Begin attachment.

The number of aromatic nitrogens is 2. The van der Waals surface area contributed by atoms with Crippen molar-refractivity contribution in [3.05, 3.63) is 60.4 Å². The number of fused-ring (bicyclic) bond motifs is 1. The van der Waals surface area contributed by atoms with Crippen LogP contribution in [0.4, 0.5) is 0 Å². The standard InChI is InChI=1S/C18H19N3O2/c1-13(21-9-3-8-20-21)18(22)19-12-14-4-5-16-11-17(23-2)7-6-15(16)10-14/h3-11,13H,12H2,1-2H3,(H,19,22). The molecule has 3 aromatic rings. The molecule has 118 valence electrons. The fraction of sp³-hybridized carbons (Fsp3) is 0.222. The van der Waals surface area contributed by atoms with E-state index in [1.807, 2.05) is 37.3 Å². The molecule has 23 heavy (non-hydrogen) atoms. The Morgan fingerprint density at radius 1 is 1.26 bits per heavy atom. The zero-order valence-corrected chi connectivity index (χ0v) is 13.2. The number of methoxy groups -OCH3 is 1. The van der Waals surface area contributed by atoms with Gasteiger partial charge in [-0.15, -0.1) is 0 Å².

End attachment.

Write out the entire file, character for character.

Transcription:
The number of aromatic nitrogens is 2. The van der Waals surface area contributed by atoms with Crippen molar-refractivity contribution in [3.05, 3.63) is 60.4 Å². The number of fused-ring (bicyclic) bond motifs is 1. The van der Waals surface area contributed by atoms with Crippen LogP contribution in [0.4, 0.5) is 0 Å². The standard InChI is InChI=1S/C18H19N3O2/c1-13(21-9-3-8-20-21)18(22)19-12-14-4-5-16-11-17(23-2)7-6-15(16)10-14/h3-11,13H,12H2,1-2H3,(H,19,22). The molecule has 3 aromatic rings. The molecule has 118 valence electrons. The fraction of sp³-hybridized carbons (Fsp3) is 0.222. The van der Waals surface area contributed by atoms with E-state index in [1.807, 2.05) is 37.3 Å². The molecule has 23 heavy (non-hydrogen) atoms. The Morgan fingerprint density at radius 1 is 1.26 bits per heavy atom. The zero-order valence-corrected chi connectivity index (χ0v) is 13.2. The number of methoxy groups -OCH3 is 1. The van der Waals surface area contributed by atoms with Gasteiger partial charge in [-0.15, -0.1) is 0 Å².